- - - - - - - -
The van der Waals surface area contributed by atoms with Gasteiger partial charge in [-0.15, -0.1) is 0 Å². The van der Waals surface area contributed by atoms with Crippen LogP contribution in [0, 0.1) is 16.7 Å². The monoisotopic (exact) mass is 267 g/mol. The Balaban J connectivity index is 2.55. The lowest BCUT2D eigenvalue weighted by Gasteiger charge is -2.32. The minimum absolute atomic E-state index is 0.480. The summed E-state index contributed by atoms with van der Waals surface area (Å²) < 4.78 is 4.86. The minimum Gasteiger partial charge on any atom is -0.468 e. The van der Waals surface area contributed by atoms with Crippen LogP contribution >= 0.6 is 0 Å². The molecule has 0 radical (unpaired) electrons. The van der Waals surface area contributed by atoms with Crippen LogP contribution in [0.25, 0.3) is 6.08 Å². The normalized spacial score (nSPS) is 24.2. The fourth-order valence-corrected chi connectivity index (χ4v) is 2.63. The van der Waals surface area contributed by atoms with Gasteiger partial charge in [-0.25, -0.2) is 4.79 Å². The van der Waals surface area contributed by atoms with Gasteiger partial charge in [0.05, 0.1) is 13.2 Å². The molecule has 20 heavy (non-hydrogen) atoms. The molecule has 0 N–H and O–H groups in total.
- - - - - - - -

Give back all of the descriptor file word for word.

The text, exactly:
The van der Waals surface area contributed by atoms with Gasteiger partial charge in [-0.15, -0.1) is 0 Å². The van der Waals surface area contributed by atoms with Crippen LogP contribution in [0, 0.1) is 16.7 Å². The monoisotopic (exact) mass is 267 g/mol. The Balaban J connectivity index is 2.55. The lowest BCUT2D eigenvalue weighted by Gasteiger charge is -2.32. The minimum absolute atomic E-state index is 0.480. The summed E-state index contributed by atoms with van der Waals surface area (Å²) < 4.78 is 4.86. The minimum Gasteiger partial charge on any atom is -0.468 e. The van der Waals surface area contributed by atoms with Crippen LogP contribution >= 0.6 is 0 Å². The molecule has 0 radical (unpaired) electrons. The van der Waals surface area contributed by atoms with Crippen LogP contribution in [0.25, 0.3) is 6.08 Å². The normalized spacial score (nSPS) is 24.2. The fourth-order valence-corrected chi connectivity index (χ4v) is 2.63. The van der Waals surface area contributed by atoms with Gasteiger partial charge in [-0.25, -0.2) is 4.79 Å². The van der Waals surface area contributed by atoms with Gasteiger partial charge in [0.05, 0.1) is 13.2 Å². The molecule has 20 heavy (non-hydrogen) atoms. The molecule has 0 N–H and O–H groups in total.